Covid-19 restrictions have meant that Balbriggan RFC’s youths teams have been unable to train together, with some players based in Co Meath, whilst the remaining players are in Co Dublin.

The U-14 boys team have been particularly hard-hit by these restrictions, with 11 of their players residing across the river Delvin in Co Meath.

Balbriggan RFC came up with a novel way of bringing this team together when Co Meath and Co Dublin based players trained side by side across the Delvin river.

The two groups came almost within touching distance as they managed to train side by side on Gormanston beach at the Delvin River.

The Delvin river forms the boundary between counties Meath and Dublin. When Balbriggan RFC (first established in 1925) was being reformed in the early 1950s, there was debate over the name for the club.

Many of the old stalwarts from the 1920s and 1930s wanted to revive the club as Balbriggan RFC. Others, led by the late great Des Scaife of Mosney, wanted to include a broader group encompassing East County Meath and North County Dublin.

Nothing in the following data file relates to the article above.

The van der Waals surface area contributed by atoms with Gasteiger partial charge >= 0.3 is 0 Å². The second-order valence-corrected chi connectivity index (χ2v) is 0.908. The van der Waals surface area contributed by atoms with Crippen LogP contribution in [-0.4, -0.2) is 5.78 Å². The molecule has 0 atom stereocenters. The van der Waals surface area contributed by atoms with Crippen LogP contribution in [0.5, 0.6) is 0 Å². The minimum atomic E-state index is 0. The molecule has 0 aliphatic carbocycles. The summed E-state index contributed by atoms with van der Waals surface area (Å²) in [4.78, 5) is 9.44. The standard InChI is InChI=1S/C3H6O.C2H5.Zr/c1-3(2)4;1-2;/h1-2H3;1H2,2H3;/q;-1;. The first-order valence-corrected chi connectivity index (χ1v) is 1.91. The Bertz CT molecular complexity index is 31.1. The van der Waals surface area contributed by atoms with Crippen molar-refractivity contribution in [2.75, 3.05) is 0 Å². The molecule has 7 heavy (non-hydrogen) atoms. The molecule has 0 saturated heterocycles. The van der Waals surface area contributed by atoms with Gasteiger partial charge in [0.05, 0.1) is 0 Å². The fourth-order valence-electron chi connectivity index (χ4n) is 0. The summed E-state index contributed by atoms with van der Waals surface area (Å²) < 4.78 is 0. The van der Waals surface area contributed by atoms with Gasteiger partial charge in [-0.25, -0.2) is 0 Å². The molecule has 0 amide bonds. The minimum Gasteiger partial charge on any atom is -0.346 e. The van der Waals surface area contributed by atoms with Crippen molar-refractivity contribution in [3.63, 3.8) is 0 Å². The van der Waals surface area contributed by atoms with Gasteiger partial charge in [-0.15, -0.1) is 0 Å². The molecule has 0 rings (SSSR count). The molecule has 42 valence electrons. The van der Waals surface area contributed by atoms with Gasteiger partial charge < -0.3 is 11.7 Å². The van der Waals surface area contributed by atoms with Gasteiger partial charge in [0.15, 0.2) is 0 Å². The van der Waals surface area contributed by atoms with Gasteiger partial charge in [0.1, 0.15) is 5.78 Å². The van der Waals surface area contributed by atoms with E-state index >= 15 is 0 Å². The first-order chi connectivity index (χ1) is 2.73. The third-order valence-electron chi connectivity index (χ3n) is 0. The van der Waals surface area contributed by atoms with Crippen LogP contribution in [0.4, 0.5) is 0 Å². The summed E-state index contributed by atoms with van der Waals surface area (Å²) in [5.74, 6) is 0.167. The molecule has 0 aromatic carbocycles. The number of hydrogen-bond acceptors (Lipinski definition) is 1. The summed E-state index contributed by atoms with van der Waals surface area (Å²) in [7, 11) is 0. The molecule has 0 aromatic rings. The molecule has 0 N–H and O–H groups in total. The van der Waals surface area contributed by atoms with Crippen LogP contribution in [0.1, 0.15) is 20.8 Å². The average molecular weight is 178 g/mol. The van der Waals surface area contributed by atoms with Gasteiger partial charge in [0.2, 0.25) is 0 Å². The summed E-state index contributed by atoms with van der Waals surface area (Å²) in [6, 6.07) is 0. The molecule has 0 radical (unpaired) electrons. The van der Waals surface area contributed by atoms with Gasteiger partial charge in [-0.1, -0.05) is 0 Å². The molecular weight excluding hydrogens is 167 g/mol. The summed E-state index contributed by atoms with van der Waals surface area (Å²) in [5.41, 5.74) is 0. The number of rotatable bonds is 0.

The two groups settled on a compromise. Using the name of the river that divides the two counties but which came to unite the area in rugby as the name for the reformed club: Delvin RFC was born.

Balbriggan RFC re-emerged in the late 1960’s as one of the first youths based clubs in Ireland under Brendan Griffin and the late Tom Kettle. Over time, Delvin RFC slowly oriented towards Drogheda, eventually merging with that club to form Boyne RFC.

It is only fitting that during these difficult times, the river Delvin should be the focus of what brings us together as the U-14 boys met up across the river to enjoy some wonderful sport in the brilliant autumnal sunshine.